“Looking over the kids, he was also hoping to spy something else: an ally. Specifically, one of his own. Another black face or, if that wasn’t available, a brown face, or a yellow face. Puerto Rican. Chinese. Middle Eastern. Anything different from the parade of pink-and-cream suburban Americans. But there was none. There rarely was.”
Fifth in the Hogarth Shakespeare series, Tracy Chevalier has taken Othello and set it on a 1970’s suburban schoolyard. Seems tame? Don’t be fooled, it’s a jungle out there! Osei Kokote, a diplomat’s son from Ghana has been to enough schools to know how to navigate his surroundings. Look for an ally, avoid the bullies hungry for fresh blood. Who knew the presence of a ‘black boy’, as the students and teachers can’t help but focus on, could change the standing alliances and relationships. Love blossoms, withers and dies in a day. The children spit racism learned on the laps of their parents and the staff is even worse. I imagine some youth of today think it’s far fetched, that in the 70’s teachers would be this obvious in their racism, but disgustingly there were things that reminded me of stuff I overheard in elementary school. The main players are Osei “O” naturally, Dee, Ian and Mimi. Ian is Mimi’s boyfriend, whether she really wants him to be or not. Her only way out from under his thumb may cause the collapse of her sweet friend Dee and O’s budding love. Love on a playground full of 11 years old seems silly, but young minds have yet to learn how to corral their emotions. Ian wreaks havoc not simply out of jealousy but because he can. “Can you believe it? He’s in our class! I dare you touch him.” Touch him, Dee will and between the revulsion and fascination each student experiences as they witness these tender moments one wonders if the pretty popular girl’s love and acceptance will be enough to change the bitter minds of small children.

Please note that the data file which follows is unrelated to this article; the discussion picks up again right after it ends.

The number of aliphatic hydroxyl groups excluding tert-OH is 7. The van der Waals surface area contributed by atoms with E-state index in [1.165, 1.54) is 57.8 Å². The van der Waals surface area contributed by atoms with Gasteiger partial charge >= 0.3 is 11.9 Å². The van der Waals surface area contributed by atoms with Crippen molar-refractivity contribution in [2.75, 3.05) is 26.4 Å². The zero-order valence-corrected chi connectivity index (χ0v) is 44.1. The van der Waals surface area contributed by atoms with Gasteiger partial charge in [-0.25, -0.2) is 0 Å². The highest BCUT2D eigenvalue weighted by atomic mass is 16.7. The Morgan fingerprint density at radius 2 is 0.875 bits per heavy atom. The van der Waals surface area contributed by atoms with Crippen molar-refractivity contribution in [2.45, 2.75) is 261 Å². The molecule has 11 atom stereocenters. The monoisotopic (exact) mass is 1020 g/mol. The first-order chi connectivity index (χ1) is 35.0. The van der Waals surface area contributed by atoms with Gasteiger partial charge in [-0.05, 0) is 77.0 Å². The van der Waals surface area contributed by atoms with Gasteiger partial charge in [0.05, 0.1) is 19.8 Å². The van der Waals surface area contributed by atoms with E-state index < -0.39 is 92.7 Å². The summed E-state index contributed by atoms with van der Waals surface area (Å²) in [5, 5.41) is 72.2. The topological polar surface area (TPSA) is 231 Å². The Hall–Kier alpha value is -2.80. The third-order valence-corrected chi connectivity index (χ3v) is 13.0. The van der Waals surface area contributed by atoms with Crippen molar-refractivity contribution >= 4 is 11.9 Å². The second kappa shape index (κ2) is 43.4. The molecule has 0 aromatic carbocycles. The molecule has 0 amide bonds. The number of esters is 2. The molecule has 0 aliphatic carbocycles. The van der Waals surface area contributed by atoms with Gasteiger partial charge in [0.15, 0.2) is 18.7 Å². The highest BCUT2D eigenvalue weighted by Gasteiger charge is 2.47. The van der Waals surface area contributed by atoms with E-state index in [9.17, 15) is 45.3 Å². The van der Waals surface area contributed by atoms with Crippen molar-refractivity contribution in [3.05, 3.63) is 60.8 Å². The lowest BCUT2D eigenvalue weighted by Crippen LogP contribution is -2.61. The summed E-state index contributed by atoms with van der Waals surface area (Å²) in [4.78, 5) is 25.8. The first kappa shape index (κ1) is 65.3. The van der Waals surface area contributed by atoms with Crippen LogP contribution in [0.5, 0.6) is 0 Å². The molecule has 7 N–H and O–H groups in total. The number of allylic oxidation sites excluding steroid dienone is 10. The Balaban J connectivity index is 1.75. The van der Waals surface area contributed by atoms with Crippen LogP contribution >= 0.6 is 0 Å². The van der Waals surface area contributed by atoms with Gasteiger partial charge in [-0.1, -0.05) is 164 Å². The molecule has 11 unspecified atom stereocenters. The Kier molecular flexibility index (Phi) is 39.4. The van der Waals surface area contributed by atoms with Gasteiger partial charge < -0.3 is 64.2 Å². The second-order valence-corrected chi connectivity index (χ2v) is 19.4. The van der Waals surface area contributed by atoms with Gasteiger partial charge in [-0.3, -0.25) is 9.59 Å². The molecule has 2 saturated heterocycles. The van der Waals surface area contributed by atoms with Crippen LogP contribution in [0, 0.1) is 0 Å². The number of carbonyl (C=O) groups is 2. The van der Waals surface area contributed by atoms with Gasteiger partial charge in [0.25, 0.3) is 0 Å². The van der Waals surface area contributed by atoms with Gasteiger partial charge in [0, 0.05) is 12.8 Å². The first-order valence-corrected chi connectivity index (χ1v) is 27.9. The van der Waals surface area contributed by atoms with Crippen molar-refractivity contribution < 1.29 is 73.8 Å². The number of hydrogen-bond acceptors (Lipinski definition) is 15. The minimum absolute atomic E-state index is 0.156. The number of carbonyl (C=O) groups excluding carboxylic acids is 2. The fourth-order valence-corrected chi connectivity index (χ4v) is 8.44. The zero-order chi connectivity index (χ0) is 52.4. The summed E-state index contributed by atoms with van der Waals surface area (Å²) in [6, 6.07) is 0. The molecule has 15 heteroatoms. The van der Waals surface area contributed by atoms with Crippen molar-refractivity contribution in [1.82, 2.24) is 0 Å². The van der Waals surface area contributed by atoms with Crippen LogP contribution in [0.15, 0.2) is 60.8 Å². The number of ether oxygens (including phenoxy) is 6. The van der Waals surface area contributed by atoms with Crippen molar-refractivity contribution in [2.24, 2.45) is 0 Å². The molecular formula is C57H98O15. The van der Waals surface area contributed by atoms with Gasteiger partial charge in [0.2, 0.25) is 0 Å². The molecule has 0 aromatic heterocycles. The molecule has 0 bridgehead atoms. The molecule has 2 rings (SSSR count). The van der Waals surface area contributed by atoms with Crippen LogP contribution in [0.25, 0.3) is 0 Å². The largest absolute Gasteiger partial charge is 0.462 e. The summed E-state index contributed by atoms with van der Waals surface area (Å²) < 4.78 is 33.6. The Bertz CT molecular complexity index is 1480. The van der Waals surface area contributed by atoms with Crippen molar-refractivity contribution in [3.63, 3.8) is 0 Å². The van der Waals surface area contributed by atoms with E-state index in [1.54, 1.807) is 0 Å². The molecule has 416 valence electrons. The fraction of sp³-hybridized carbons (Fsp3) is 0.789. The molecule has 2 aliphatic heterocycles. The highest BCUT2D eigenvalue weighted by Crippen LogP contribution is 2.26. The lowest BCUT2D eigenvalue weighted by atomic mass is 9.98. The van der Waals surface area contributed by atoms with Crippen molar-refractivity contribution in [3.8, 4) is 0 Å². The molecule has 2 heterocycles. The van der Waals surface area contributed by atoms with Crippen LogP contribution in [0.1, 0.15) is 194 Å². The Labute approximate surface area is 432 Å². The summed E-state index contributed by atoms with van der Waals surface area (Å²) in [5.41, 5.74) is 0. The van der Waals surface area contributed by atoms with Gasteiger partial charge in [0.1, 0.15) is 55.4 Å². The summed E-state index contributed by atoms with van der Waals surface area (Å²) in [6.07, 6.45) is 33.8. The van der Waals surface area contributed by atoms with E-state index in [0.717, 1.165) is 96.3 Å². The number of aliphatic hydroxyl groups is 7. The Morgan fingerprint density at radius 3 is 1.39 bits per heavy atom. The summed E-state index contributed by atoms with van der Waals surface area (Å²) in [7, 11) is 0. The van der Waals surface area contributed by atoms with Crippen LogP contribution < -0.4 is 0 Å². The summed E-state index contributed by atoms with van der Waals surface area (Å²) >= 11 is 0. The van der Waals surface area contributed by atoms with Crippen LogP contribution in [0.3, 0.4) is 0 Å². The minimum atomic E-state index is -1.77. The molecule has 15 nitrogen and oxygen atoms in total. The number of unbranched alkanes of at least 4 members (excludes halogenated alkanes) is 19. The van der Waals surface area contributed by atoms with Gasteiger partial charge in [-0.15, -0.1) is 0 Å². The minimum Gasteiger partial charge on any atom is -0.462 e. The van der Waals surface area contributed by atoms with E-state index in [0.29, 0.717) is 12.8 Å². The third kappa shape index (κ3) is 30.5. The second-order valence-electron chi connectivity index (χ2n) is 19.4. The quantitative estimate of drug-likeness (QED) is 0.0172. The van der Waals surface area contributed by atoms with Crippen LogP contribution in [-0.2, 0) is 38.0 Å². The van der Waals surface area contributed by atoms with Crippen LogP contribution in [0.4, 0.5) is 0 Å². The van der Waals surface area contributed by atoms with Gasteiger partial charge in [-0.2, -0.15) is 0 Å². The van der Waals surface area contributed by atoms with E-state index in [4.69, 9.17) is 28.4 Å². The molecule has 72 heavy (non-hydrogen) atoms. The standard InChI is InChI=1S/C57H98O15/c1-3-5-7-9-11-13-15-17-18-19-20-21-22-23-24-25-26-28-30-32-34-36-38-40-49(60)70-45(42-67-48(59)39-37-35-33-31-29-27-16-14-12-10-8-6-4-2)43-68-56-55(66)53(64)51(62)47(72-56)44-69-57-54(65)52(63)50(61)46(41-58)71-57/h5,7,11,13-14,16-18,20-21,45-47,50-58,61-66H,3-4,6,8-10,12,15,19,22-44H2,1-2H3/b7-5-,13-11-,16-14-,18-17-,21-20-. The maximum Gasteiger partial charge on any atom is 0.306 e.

Walking in O’s shows is terrifying, and yet there is a admirable bravery in such a young boy. The children do have deeper thoughts than most 6th graders but it works. Reading this reminded me of why I would never do my childhood over again, the politics of the schoolyard are brutal- and don’t imagine it’s changed much. Sure, we think racism is extinct but it’s not, there is always someone ‘different’ enough to circle and peck at. Admittedly, I can’t say that kids don’t have such dramatic relationships, because thinking back (many moons ago) when I was in sixth grade, I remember couples that seemed to be playing ‘grown up’, whose relationship was a heated topic of discussion. There were tears, jealousies, break ups and reunions of their love, how deep their love! Crazy, but kids love to mimic the adult world, and want nothing more than to grow up fast.
Why one boy, Ian, takes an immediate hate to him is easy to understand. O is everything he isn’t, he is a threat to someone who is small inside. The ending is shameful and depressing. Shameful that the viciousness of one man in charge can enrage O so much that he will do something drastic and then we are left there wondering about what really just happened. I enjoyed this more than I thought, because some of these kids are feral! I was intrigued, yes read it!
Publication Date: May 16, 2017